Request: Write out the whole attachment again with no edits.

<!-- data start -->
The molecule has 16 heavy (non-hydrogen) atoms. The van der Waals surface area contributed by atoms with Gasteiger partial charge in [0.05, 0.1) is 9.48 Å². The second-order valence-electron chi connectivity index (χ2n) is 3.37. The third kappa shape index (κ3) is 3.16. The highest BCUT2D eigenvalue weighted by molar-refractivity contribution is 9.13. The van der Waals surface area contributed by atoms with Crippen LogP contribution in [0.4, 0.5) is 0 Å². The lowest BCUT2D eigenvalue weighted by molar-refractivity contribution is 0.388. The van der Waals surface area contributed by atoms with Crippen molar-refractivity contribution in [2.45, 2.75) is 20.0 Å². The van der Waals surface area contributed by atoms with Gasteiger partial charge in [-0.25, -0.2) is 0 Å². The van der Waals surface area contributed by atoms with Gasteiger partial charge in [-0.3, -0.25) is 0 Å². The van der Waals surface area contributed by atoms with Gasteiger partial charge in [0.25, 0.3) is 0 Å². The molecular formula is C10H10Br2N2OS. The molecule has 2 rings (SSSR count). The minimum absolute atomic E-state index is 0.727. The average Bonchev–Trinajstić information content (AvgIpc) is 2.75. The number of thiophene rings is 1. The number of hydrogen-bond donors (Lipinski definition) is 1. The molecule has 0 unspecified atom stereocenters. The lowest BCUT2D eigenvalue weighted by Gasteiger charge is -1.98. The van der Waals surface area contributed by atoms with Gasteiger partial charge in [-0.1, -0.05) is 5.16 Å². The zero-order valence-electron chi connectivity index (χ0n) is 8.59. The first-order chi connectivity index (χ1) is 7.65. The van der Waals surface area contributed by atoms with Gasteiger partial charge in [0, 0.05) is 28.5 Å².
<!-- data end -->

The molecule has 16 heavy (non-hydrogen) atoms. The van der Waals surface area contributed by atoms with Gasteiger partial charge in [0.05, 0.1) is 9.48 Å². The second-order valence-electron chi connectivity index (χ2n) is 3.37. The third kappa shape index (κ3) is 3.16. The highest BCUT2D eigenvalue weighted by molar-refractivity contribution is 9.13. The van der Waals surface area contributed by atoms with Crippen LogP contribution in [0.4, 0.5) is 0 Å². The lowest BCUT2D eigenvalue weighted by molar-refractivity contribution is 0.388. The van der Waals surface area contributed by atoms with Crippen molar-refractivity contribution in [2.45, 2.75) is 20.0 Å². The van der Waals surface area contributed by atoms with Gasteiger partial charge in [-0.25, -0.2) is 0 Å². The van der Waals surface area contributed by atoms with Gasteiger partial charge in [-0.3, -0.25) is 0 Å². The van der Waals surface area contributed by atoms with Gasteiger partial charge in [0.25, 0.3) is 0 Å². The molecular formula is C10H10Br2N2OS. The molecule has 2 rings (SSSR count). The minimum absolute atomic E-state index is 0.727. The average Bonchev–Trinajstić information content (AvgIpc) is 2.75. The number of thiophene rings is 1. The number of hydrogen-bond donors (Lipinski definition) is 1. The molecule has 0 unspecified atom stereocenters. The lowest BCUT2D eigenvalue weighted by Gasteiger charge is -1.98. The van der Waals surface area contributed by atoms with Gasteiger partial charge in [-0.1, -0.05) is 5.16 Å². The zero-order valence-electron chi connectivity index (χ0n) is 8.59. The first-order chi connectivity index (χ1) is 7.65. The van der Waals surface area contributed by atoms with Gasteiger partial charge in [0, 0.05) is 28.5 Å².